A History of Haiti: The Politics of Poverty
Haiti’s independence from France on January 1, 1804, marked the beginning of the first modern state governed by people of African descent. It was the second nation in the Western Hemisphere to achieve independence; the first was the United States. Unfortunately, this momentous occasion would usher in a tragic history that continues to this day as Haiti attempts to deal with natural disasters, political instability and poverty. The country’s continuing struggles are ironic considering that the French developed Haiti, known then as “Saint-Domingue,” into the most productive colony in the Western Hemisphere – maybe even the world – and then lost it to the idea of freedom.
According to Richard A. Haggerty, ed., in Haiti: A Country Study, Washington: GPO for the Library of Congress, 1989, the power of the idea of freedom inspired by American and French Revolutions “was such as to convince a bitterly oppressed population of African slaves that anything – reprisal, repression, even death – was preferable to its denial. This positive impulse, liberally leavened with hatred for the white men who had seized them, shipped them like cargo across the ocean, tortured and abused them, and forced women into concubinage and men into arduous labor, impelled the black population of Saint-Domingue to an achievement still unmatched in history: the overthrow of a slaveholding colonial power and the establishment of a revolutionary black republic.”
Is Haiti’s tragic legacy a direct result of its European colonization – one which almost completely decimated the local indigenous population within 50 years’ of Columbus’ arrival? According to the Library of Congress’ (LOC) Country Profile in the Federal Research Division, “As the indigenous population dwindled [as a result of disease and brutal treatment], African slave labor became vital to Saint-Domingue’s economic development. Slaves arrived by the tens of thousands as coffee and sugar production boomed. Under French colonial rule, nearly 800,000 slaves arrived from Africa, accounting for one-third of the entire Atlantic slave trade. Statistics show a complete turnover in the slave population every 20 years. Despite these losses . . . by the mid-18th Century, Saint Domingue’s society had settled into a rigid hierarchical structure based on skin color, class and wealth.”
However, by the late-18th Century the social fabric began to unravel as slaves abandoned plantations and established runaway communities, many with militants posing threats of violence. The French Revolution’s embrace of egalitarianism encouraged Saint-Domingue’s free people of color to demand their rights. And, in 1790, Paris’ National Assembly granted suffrage to landed and tax-paying free blacks. But, when the white planter-dominated colonial assembly refused to comply, the country became engulfed in violence. The subsequent breakdown encouraged slave revolts, and a campaign to expel the French ensued. In 1803, French losses from yellow fever, malaria and combat, coupled with war in Europe, forced France to withdraw. After 300 years of colonial rule, Haiti became an independent republic with a precarious future that continues to this day.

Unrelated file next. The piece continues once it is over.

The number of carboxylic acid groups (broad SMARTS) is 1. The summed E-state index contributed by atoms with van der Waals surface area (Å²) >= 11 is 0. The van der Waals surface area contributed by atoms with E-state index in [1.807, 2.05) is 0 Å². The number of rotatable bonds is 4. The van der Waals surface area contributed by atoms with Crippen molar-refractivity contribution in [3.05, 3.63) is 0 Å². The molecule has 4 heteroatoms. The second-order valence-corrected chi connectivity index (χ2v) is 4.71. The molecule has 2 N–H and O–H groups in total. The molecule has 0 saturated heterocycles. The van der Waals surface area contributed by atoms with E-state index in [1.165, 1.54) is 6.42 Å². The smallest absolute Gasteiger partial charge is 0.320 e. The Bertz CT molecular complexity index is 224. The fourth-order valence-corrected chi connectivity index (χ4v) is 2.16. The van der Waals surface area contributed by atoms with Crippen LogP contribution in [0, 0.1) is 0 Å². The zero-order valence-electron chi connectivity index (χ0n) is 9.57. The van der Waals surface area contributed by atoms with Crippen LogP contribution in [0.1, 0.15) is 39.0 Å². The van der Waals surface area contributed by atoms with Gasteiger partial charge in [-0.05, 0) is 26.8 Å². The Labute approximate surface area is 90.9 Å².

Haggerty maintains that 19th Century Haiti was a victim of “international political and economic isolation. Because they either resented the existence of a black republic or feared a similar uprising in their own slave-owning regions, European colonial powers and the United States shunned relations with Haiti. In the process, they contributed to the establishment of an impoverished society ruled by the military, guided by the gun rather than the ballot and controlled by a small, mostly mulatto, ruling group that lived well while their countrymen either struggled to eke out a subsistence-level existence on small plots of land or flocked to banners of regional strongmen in the seemingly never-ending contest for power.
“To be sure, the French colonial experience had left Haitians completely unprepared for orderly democratic self-government. But the isolation of the post-independence period assured the exclusion of liberalizing influences that might have guided Haiti along a somewhat different path of political and economic development. By the same token, however, it may be that Western governments of the time, and even those of the early-20th Century, were incapable of dealing with a black republic on an equal basis. The U.S. occupation of Haiti (1915-34) certainly brought little of lasting value to the country’s political culture or institutions, in part because Americans saw Haitians as uncivilized lackeys and treated them as such.”
Strongmen of Haiti
Haiti is embedded with a history of leaders aptly known as “strongmen” – men who have built their presidency on fear and terror rather than political organization, constitutionalism and rule of law. According to LOC, “Throughout the 19th Century, Haiti’s political institutions were subject to the whims of the Haitian head of state. Successive presidents drafted and abolished the nation’s constitutions at will, thus treating the documents as their own personal charters.”
For example, the brutal regimes of the Duvaliers – François “Papa Doc” (1957-1971) and his son Jean-Claude “Baby Doc” (1971-1986) span 30 years. These two Haitian presidents are indicative of what Haggerty identifies as “non-ideological despots who sustain themselves in power by employing terror and suppressing dissent, who draw the ire of the international community and who leave their country mired in political chaos and internal conflict.”